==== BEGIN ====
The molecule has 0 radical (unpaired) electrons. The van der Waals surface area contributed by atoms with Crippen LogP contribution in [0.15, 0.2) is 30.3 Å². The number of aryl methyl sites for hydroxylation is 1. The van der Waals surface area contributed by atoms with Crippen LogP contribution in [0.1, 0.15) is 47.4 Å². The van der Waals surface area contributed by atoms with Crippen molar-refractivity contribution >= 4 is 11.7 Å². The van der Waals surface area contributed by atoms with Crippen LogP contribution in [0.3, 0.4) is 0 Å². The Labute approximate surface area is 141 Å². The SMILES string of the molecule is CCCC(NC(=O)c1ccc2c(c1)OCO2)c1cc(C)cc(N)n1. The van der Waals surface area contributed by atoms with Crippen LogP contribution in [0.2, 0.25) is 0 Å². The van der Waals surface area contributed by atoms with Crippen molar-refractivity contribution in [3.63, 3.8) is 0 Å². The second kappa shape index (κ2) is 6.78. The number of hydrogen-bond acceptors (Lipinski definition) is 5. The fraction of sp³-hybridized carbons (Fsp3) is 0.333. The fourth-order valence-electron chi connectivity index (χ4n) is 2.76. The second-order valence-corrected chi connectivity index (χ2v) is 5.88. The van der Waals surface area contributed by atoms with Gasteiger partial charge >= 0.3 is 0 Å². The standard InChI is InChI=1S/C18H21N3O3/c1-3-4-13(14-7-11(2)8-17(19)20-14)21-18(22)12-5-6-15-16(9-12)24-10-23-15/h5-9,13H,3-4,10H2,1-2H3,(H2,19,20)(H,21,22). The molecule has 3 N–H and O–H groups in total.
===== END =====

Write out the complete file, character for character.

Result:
The molecule has 0 radical (unpaired) electrons. The van der Waals surface area contributed by atoms with Crippen LogP contribution in [0.15, 0.2) is 30.3 Å². The number of aryl methyl sites for hydroxylation is 1. The van der Waals surface area contributed by atoms with Crippen LogP contribution in [0.1, 0.15) is 47.4 Å². The van der Waals surface area contributed by atoms with Crippen molar-refractivity contribution >= 4 is 11.7 Å². The van der Waals surface area contributed by atoms with Crippen LogP contribution in [0.3, 0.4) is 0 Å². The Labute approximate surface area is 141 Å². The SMILES string of the molecule is CCCC(NC(=O)c1ccc2c(c1)OCO2)c1cc(C)cc(N)n1. The van der Waals surface area contributed by atoms with Crippen LogP contribution in [0.2, 0.25) is 0 Å². The van der Waals surface area contributed by atoms with Crippen molar-refractivity contribution in [3.63, 3.8) is 0 Å². The second kappa shape index (κ2) is 6.78. The number of hydrogen-bond acceptors (Lipinski definition) is 5. The fraction of sp³-hybridized carbons (Fsp3) is 0.333. The fourth-order valence-electron chi connectivity index (χ4n) is 2.76. The second-order valence-corrected chi connectivity index (χ2v) is 5.88. The van der Waals surface area contributed by atoms with Gasteiger partial charge >= 0.3 is 0 Å². The standard InChI is InChI=1S/C18H21N3O3/c1-3-4-13(14-7-11(2)8-17(19)20-14)21-18(22)12-5-6-15-16(9-12)24-10-23-15/h5-9,13H,3-4,10H2,1-2H3,(H2,19,20)(H,21,22). The molecule has 3 N–H and O–H groups in total.